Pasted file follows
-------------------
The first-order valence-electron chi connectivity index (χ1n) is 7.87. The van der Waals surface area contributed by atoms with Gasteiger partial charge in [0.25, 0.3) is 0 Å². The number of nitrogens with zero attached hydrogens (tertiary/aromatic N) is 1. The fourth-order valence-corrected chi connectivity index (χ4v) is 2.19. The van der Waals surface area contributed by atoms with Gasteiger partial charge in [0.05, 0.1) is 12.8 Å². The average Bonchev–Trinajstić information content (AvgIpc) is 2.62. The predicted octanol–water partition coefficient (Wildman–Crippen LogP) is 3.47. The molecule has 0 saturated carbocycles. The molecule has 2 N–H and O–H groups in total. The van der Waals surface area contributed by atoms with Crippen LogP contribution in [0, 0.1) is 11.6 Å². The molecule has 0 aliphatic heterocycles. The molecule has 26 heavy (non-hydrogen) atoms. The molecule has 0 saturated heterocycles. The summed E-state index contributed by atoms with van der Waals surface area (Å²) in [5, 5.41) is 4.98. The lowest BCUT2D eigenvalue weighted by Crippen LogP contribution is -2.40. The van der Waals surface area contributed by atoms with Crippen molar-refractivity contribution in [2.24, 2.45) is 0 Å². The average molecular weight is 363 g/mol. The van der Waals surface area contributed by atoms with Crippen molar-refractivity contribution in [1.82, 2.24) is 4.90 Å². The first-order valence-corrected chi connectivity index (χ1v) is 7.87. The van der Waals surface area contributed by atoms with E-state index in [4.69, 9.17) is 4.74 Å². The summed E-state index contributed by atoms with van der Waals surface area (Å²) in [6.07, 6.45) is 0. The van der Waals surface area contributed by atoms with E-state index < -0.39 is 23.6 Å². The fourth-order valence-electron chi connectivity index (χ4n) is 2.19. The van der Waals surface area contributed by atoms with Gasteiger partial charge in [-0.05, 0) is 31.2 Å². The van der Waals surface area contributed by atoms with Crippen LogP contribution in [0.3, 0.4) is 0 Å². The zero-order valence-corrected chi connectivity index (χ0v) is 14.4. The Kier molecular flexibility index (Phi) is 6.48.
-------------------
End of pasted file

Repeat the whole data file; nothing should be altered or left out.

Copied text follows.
The first-order valence-electron chi connectivity index (χ1n) is 7.87. The van der Waals surface area contributed by atoms with Gasteiger partial charge in [0.25, 0.3) is 0 Å². The number of nitrogens with zero attached hydrogens (tertiary/aromatic N) is 1. The fourth-order valence-corrected chi connectivity index (χ4v) is 2.19. The van der Waals surface area contributed by atoms with Gasteiger partial charge in [0.05, 0.1) is 12.8 Å². The average Bonchev–Trinajstić information content (AvgIpc) is 2.62. The predicted octanol–water partition coefficient (Wildman–Crippen LogP) is 3.47. The molecule has 0 saturated carbocycles. The molecule has 2 N–H and O–H groups in total. The van der Waals surface area contributed by atoms with Crippen LogP contribution in [0, 0.1) is 11.6 Å². The molecule has 0 aliphatic heterocycles. The molecule has 26 heavy (non-hydrogen) atoms. The molecule has 0 saturated heterocycles. The summed E-state index contributed by atoms with van der Waals surface area (Å²) in [5, 5.41) is 4.98. The lowest BCUT2D eigenvalue weighted by Crippen LogP contribution is -2.40. The van der Waals surface area contributed by atoms with Crippen molar-refractivity contribution in [2.24, 2.45) is 0 Å². The average molecular weight is 363 g/mol. The van der Waals surface area contributed by atoms with Crippen molar-refractivity contribution in [1.82, 2.24) is 4.90 Å². The first-order valence-corrected chi connectivity index (χ1v) is 7.87. The van der Waals surface area contributed by atoms with E-state index in [4.69, 9.17) is 4.74 Å². The summed E-state index contributed by atoms with van der Waals surface area (Å²) in [6.07, 6.45) is 0. The van der Waals surface area contributed by atoms with E-state index < -0.39 is 23.6 Å². The fourth-order valence-electron chi connectivity index (χ4n) is 2.19. The van der Waals surface area contributed by atoms with Gasteiger partial charge in [-0.05, 0) is 31.2 Å². The van der Waals surface area contributed by atoms with Crippen LogP contribution in [0.3, 0.4) is 0 Å². The zero-order valence-corrected chi connectivity index (χ0v) is 14.4. The Kier molecular flexibility index (Phi) is 6.48.